Summary (Masterplots, Fourth Edition)
At the season of Pentecost, King Arthur holds his court at Carduel in Wales. After dinner on that feast day, a knight named Calogrenant tells a tale of adventure that is not altogether to his credit, and for which he is mocked by Sir Kay the seneschal. Calogrenant reveals that seven years before he had journeyed beyond the forest of Broceliande. After a night’s lodging in the tower of a courteous vavasor he continued on his way until he encountered a giant seventeen feet tall who was guarding some wild bulls in a clearing. The giant told the knight that if he sought some marvel he was to look for a spring in a mysterious wood, for water from the spring poured on a nearby stone would bring down upon him a storm such as few men had ever seen, with bolts of lightning that would blind him and thunder that would shake the earth. All happened as the giant had foretold, and after the storm had ceased, a knight appeared and challenged Calogrenant to a duel because of the great damage that had been caused by the wind and rain Calogrenant had brought about. The two fought and Calogrenant was overthrown. He tells his companions that he had been so shamed in that encounter that he had never told the story before.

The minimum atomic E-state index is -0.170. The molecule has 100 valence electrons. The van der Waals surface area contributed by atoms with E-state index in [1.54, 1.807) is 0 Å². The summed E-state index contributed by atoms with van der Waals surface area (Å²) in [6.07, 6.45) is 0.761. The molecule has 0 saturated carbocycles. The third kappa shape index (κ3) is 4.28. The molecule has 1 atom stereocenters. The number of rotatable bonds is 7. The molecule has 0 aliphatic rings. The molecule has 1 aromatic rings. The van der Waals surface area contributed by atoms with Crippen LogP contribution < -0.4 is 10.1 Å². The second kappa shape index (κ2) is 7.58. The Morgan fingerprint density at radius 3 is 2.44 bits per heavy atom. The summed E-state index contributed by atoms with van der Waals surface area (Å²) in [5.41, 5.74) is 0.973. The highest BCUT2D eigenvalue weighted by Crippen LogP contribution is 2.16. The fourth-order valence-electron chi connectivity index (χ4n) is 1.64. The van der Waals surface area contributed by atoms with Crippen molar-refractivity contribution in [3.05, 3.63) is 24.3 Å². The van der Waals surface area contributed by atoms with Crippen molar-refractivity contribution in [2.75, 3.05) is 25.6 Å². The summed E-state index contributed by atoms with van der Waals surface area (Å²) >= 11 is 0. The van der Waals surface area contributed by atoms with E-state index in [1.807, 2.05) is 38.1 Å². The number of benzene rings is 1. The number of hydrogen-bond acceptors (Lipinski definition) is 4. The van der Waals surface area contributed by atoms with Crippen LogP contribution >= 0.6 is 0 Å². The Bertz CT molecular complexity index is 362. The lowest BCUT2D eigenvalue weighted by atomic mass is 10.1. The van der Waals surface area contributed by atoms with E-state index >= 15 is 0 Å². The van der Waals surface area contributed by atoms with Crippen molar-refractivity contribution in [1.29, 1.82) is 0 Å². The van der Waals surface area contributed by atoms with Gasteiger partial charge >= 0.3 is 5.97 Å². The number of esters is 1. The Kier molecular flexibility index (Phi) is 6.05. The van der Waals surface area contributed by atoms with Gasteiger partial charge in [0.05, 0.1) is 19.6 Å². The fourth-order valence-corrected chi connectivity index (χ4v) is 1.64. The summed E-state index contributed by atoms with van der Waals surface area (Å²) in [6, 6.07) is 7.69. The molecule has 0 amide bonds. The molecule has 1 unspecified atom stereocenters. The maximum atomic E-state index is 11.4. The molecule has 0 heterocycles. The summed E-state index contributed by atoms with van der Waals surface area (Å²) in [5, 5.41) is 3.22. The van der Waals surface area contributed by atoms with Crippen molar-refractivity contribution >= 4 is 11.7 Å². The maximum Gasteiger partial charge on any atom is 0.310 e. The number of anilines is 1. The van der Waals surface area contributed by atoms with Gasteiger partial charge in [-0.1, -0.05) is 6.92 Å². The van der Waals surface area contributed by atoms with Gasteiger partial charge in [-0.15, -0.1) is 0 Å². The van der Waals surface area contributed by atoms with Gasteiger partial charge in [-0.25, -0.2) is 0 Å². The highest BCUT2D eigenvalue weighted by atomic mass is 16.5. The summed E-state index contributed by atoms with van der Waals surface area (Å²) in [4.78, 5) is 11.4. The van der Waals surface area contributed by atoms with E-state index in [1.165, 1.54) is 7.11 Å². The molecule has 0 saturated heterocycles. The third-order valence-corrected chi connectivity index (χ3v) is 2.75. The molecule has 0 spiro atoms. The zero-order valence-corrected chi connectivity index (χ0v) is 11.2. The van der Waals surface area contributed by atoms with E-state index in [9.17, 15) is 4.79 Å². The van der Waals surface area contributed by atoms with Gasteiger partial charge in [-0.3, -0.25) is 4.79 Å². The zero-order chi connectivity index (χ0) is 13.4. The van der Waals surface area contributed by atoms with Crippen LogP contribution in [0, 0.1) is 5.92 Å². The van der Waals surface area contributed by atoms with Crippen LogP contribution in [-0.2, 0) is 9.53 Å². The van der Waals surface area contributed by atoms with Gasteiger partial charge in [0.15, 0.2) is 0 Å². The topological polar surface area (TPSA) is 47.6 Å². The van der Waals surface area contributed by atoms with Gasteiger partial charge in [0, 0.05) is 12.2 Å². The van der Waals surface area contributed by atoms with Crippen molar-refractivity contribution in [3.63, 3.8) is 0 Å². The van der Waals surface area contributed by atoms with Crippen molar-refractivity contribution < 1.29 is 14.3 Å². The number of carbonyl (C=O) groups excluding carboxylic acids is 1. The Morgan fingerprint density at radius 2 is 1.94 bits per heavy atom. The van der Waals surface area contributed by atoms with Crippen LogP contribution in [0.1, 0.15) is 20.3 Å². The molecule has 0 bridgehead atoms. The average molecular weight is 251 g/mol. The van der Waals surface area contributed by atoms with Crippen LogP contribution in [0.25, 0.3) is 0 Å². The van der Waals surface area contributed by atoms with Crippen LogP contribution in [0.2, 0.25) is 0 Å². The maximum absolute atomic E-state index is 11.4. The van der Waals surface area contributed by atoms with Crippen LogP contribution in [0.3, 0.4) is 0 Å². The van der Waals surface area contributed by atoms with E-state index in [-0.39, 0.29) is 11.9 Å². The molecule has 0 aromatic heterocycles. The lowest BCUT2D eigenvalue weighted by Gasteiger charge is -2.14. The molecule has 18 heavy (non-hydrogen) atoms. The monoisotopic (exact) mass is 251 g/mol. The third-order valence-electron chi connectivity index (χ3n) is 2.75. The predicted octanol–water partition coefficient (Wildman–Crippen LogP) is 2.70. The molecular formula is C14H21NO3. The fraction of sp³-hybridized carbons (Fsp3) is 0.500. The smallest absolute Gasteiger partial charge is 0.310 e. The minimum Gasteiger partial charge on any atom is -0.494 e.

One of those who listens to his tale is Yvain, a valiant knight, who swears to avenge the shame of Calogrenant, his German cousin. Yvain is then also mocked by Sir Kay. While they speak, King Arthur comes from his chamber, and Queen Guinevere tells him the...
(The entire section is 2324 words.)
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